Exchange operator TMX Group , which is in talks to be bought by a consortium of Canadian financial institutions, reported a weaker-than-expected quarterly profit on Wednesday, largely because of a slowdown in listings and equity trading.
TMX, which owns the Toronto Stock Exchange and the TSX Venture Exchange, said the 21.3-per-cent decline in its quarterly profit also resulted from higher costs linked to its proposed acquisition by the Maple consortium.
Net income at TMX, which also owns the Montreal derivatives market, fell to $52.7-million, or 70 cents a share, from $67-million, or 90 cents a share, a year earlier.
Excluding one-time merger-related costs and other items, the company reported earnings of 74 cents a share, well below the analysts’ average estimate of 84 cents, according to Thomson Reuters I/B/E/S.
Revenue fell 7 per cent to C$161.7-million.
Cash markets revenue in the quarter fell 29 per cent, while issuer services revenue fell 17 per cent.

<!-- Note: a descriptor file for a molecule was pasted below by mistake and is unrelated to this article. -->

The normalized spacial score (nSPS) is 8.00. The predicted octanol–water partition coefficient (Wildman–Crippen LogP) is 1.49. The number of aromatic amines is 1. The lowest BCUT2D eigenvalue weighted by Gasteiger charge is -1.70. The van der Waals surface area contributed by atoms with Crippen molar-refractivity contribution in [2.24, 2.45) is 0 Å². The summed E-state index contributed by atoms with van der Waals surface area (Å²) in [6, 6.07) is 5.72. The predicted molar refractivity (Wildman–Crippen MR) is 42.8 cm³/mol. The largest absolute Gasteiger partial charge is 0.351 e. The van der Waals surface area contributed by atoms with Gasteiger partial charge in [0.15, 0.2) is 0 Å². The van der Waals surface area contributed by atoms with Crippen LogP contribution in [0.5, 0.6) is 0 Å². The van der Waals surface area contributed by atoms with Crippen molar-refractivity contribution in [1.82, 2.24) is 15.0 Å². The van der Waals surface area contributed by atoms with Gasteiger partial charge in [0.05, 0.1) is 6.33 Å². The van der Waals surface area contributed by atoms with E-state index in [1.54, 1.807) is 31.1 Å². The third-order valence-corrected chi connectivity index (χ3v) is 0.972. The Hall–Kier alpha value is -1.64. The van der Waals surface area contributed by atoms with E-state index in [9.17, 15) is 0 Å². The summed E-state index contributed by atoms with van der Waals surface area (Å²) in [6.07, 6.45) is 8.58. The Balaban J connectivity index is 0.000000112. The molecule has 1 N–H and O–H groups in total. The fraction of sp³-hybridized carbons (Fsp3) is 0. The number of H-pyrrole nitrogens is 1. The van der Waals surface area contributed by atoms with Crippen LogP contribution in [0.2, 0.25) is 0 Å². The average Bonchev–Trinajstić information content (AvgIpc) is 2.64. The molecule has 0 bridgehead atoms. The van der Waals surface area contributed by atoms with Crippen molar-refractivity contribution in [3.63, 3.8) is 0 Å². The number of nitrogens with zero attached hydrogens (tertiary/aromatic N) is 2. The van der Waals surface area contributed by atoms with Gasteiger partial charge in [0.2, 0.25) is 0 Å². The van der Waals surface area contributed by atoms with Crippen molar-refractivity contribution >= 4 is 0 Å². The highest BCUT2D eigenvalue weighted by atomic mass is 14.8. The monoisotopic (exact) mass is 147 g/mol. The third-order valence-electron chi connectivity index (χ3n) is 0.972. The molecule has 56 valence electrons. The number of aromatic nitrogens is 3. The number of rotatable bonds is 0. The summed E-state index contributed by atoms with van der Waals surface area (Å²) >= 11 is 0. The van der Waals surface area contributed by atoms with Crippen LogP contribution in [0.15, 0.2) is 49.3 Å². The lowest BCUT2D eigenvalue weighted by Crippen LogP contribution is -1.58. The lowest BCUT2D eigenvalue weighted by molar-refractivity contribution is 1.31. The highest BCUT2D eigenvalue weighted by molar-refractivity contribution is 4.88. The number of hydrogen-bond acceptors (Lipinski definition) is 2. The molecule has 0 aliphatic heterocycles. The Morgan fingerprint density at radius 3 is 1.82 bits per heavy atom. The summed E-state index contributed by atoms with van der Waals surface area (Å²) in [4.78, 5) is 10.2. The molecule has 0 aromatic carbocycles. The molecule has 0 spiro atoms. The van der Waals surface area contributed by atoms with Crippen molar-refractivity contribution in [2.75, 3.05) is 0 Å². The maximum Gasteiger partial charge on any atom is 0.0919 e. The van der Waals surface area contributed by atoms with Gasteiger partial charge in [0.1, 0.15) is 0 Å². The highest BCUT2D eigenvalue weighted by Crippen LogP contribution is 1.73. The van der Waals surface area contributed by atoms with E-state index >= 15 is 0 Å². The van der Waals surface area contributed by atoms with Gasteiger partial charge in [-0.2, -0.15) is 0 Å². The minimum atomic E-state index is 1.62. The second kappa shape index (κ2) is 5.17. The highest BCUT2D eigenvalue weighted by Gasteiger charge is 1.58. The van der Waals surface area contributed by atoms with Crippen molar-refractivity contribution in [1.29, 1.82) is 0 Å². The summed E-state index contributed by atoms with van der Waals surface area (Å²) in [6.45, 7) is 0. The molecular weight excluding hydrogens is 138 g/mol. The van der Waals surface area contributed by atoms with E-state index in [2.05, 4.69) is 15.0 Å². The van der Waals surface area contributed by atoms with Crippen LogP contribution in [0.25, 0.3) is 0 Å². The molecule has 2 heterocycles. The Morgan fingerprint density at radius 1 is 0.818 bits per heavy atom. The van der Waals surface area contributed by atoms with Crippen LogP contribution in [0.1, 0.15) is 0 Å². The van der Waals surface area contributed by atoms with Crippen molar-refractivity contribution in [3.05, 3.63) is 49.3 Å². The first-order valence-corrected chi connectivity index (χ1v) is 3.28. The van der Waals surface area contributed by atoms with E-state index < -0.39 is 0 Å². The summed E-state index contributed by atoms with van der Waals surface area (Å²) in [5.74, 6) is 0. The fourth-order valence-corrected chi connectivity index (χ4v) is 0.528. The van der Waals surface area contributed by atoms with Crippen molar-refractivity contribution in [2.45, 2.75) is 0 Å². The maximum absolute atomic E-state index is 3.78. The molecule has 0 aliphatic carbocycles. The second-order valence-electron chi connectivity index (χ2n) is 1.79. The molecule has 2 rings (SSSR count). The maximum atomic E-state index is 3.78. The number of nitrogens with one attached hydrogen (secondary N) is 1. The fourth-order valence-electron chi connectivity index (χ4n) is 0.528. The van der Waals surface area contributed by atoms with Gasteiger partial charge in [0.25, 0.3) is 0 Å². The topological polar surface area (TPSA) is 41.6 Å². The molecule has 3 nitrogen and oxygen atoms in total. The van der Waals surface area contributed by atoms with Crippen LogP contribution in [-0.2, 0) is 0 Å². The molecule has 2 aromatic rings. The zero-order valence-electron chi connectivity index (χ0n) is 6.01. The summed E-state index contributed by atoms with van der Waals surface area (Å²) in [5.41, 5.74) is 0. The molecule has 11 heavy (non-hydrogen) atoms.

“Partially offsetting this decreased revenue was strength in our derivatives business, both from (the) Montreal Exchange and Boston Options Exchange,” chief financial officer Michael Ptasznik said in a statement.
Mr. Ptasznik added that costs also rose, as the company continued to deploy new technologies and add resources to generate growth.
Toronto-based TMX said pretax costs from the Maple deal were $5.7-million in the quarter.
The Maple Group of 13 banks, pension funds and other financial companies is awaiting regulatory approval of its proposed takeover of TMX.
Maple has said the deal is contingent on the regulatory approval of Alpha Group, TMX’s biggest domestic rival, as well as the Canadian Depository for Securities, which clears and settles trades in the country.